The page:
Another container to Zambia
As the books and community libraries are so badly needed, one kind sponsor here in Dublin has bought a third shipping container, which is now sitting beside our warehouse in Glasnevin (also donated by a kind supporter) where we have started to fill it again with books. We need as many school books and children’s books as we can get, so anyone who knows of a school or a library which is clearing out old books, please get in touch. I would hope that in a year or so, we can send this third container also out to Zambia, to add to the network of small libraries.
We also arranged for the final phase of the upgrading works to Niba Uwafye School, where last year we had replaced the leaking roof of the school and provided doors and windows. This year, we arranged for improvements in the walls (which had holes in them) increased security bars on the windows and doors and the provided additional toilets, so that this school now has a very basic infrastructure, which can support the children who rely on it as their only hope of education. With proper and safe structures now in place, this school will be able to fully participate in the book-sharing endeavours of our Sister Grace Library.
While in Chipulukusu, we also had many opportunities to catch up with old friends, but, in truth, it was simply not possible to meet up with everyone. Betina Mwansa’s (2014) health is still improving, but she is still struggling to feed herself and her grandchildren. Moira Moloshi and Adam Baraka (2014) and her family continue to thrive. Adam Katubile, unfortunately, died within the last year. I visited Clara Chikasa in Kawama (2009) and found her to have qualified as an electrical engineer, which is a huge personal achievement. Her daughter, Mwai (who I knew as an infant, but who does not remember me at all) is now at school and doing well. Helen and Douglas (2015) are comfortable in their Habitat house, and further good news is that Douglas has managed to get back to school.
Many of the former Habitat for Humanity staff called by to assist and support as they could, and it was great to meet up with Joyce Mbimbi, the social worker who has such a deep knowledge and understanding of the area. Michael Mubanga, the former driver for Habitat, was an invaluable help with his minibus. More than anyone else, Emmanuel Phiri has become an invaluable advisor and assistant in organising our microfinance endeavour (Zambian Development Support Foundation) on the ground, and he has also has taken charge of administering the community libraries and co-ordinating the building works in the schools. Emmanuel has become the first link we have with the community on the ground. He has become almost indispensable for nearly all that we do. And, of course, we still have Voster Tembo in Lusaka, whose experience and wise advice keeps the whole show on the road.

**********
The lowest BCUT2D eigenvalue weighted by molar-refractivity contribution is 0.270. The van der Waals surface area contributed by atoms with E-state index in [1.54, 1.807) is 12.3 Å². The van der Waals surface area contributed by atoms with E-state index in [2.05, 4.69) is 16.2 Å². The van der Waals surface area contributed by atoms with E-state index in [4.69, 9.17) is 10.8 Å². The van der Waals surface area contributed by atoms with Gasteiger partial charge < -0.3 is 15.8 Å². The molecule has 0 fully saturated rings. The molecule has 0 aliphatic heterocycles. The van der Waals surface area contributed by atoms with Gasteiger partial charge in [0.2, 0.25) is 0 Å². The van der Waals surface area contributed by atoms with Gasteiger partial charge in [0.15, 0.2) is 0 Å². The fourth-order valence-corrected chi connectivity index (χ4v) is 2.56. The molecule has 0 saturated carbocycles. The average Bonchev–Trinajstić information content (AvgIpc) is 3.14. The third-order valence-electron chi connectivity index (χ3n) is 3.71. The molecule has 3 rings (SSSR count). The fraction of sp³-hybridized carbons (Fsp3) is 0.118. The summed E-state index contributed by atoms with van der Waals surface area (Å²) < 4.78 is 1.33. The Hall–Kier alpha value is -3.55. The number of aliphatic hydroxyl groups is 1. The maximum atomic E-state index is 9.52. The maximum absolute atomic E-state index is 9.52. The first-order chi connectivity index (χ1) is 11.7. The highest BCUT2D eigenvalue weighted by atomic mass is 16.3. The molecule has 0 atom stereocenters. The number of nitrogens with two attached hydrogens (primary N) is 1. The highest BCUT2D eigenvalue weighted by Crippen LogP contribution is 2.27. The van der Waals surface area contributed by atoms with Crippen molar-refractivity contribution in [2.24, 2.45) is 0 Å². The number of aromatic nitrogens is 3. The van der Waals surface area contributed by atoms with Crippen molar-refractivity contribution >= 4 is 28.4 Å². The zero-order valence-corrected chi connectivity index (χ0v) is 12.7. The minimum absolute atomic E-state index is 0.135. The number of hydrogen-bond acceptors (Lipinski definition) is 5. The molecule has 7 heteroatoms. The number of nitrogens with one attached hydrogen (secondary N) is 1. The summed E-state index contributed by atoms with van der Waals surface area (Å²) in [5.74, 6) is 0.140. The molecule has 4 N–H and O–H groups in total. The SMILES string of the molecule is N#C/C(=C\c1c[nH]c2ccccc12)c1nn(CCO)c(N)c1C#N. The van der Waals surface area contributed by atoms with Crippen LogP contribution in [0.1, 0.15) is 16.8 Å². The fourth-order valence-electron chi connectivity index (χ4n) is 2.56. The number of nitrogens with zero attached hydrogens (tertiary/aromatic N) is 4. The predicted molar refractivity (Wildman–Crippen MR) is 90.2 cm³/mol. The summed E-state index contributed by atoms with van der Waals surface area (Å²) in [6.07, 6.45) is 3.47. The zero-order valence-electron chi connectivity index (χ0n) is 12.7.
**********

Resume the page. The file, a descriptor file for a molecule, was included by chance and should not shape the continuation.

The 2018 team
The story of 2018 could not be told without acknowledging again the selfless contribution of Mary and Sarah and Anna and Aoife, and Aine, and Julie and Ashling. These are the people with the skills, who made the whole programme work this year. They flew with me, through Ethiopia to the small local airport in Ndola, Zambia, only a few miles from Chipulukusu, where we stayed for two weeks. As always, we rented one of the local houses in Chipulukusu, where we lived for the time we were in Zambia, as the Zambians live, without water or electricity, showers, kitchens or toilets, but having the comfort of simple shelter and a space on the floor to sleep. Living like this, among our neighbours, is always a direct way to integrate and to show solidarity with those among whom we are working, even if it is not always easy to adapt. These are the people who gave up their summer and their time and who made the personal sacrifices to make a difference. What they have done has made a permanent improvement in many lives.
Planning for next year
There is so much to tell, and so much more to plan for next year, that it is impossible to put all in a letter. I will try to keep my website updated with photos and stories as the year unfolds. However, for anyone who can assist in any way, (and particularly for anyone who might consider volunteering to come out to Zambia next year) with teaching teachers, with computers or even in vocational education of carpenters, plumbers or welders, or with business – we need your help. In materials, we need laptop computers, bookshelves for our libraries and of course money. All help and all assistance is very welcome.
The final thanks must go to all of you, to whom this letter is addressed and to my family and my friends here in Ireland, without whom, there would be nothing to tell in this letter. Without the support of you here in Ireland, there would be no library, no computers, no books, containers or a roof on Niba Uwafye School. Thanks to all of you, you have lifted hopes and lives in Zambia, and you have given me, a story to tell.